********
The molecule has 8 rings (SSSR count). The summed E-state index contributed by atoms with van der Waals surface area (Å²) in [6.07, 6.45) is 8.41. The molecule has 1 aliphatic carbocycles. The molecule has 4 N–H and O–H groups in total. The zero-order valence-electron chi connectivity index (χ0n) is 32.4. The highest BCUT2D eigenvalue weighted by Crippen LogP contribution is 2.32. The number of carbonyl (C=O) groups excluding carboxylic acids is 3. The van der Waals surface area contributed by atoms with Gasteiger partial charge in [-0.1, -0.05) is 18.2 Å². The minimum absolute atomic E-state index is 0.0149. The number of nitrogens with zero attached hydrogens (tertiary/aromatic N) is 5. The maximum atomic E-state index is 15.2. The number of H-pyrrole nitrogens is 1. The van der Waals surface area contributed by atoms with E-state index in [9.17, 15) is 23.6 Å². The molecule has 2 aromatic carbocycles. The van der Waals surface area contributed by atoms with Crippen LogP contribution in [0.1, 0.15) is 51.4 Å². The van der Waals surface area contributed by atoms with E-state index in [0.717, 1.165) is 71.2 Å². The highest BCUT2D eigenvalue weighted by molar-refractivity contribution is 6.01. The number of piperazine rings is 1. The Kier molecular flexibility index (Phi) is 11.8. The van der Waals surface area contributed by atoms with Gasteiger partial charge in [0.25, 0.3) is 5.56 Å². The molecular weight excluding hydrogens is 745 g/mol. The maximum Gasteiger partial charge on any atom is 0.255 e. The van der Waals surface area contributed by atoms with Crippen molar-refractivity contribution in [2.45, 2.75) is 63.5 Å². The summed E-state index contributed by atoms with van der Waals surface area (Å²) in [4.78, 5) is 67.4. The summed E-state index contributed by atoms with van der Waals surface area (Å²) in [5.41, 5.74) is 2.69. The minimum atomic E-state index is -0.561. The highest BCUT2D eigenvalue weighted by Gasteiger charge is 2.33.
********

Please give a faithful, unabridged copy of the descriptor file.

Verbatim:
The molecule has 8 rings (SSSR count). The summed E-state index contributed by atoms with van der Waals surface area (Å²) in [6.07, 6.45) is 8.41. The molecule has 1 aliphatic carbocycles. The molecule has 4 N–H and O–H groups in total. The zero-order valence-electron chi connectivity index (χ0n) is 32.4. The highest BCUT2D eigenvalue weighted by Crippen LogP contribution is 2.32. The number of carbonyl (C=O) groups excluding carboxylic acids is 3. The van der Waals surface area contributed by atoms with Gasteiger partial charge in [-0.1, -0.05) is 18.2 Å². The minimum absolute atomic E-state index is 0.0149. The number of nitrogens with zero attached hydrogens (tertiary/aromatic N) is 5. The maximum atomic E-state index is 15.2. The number of H-pyrrole nitrogens is 1. The van der Waals surface area contributed by atoms with E-state index in [9.17, 15) is 23.6 Å². The molecule has 2 aromatic carbocycles. The van der Waals surface area contributed by atoms with Crippen LogP contribution in [0.1, 0.15) is 51.4 Å². The van der Waals surface area contributed by atoms with E-state index in [0.717, 1.165) is 71.2 Å². The highest BCUT2D eigenvalue weighted by molar-refractivity contribution is 6.01. The number of piperazine rings is 1. The Kier molecular flexibility index (Phi) is 11.8. The van der Waals surface area contributed by atoms with Gasteiger partial charge in [0.25, 0.3) is 5.56 Å². The molecular weight excluding hydrogens is 745 g/mol. The maximum Gasteiger partial charge on any atom is 0.255 e. The van der Waals surface area contributed by atoms with Crippen molar-refractivity contribution in [2.45, 2.75) is 63.5 Å². The summed E-state index contributed by atoms with van der Waals surface area (Å²) in [4.78, 5) is 67.4. The summed E-state index contributed by atoms with van der Waals surface area (Å²) in [5.41, 5.74) is 2.69. The minimum atomic E-state index is -0.561. The highest BCUT2D eigenvalue weighted by Gasteiger charge is 2.33.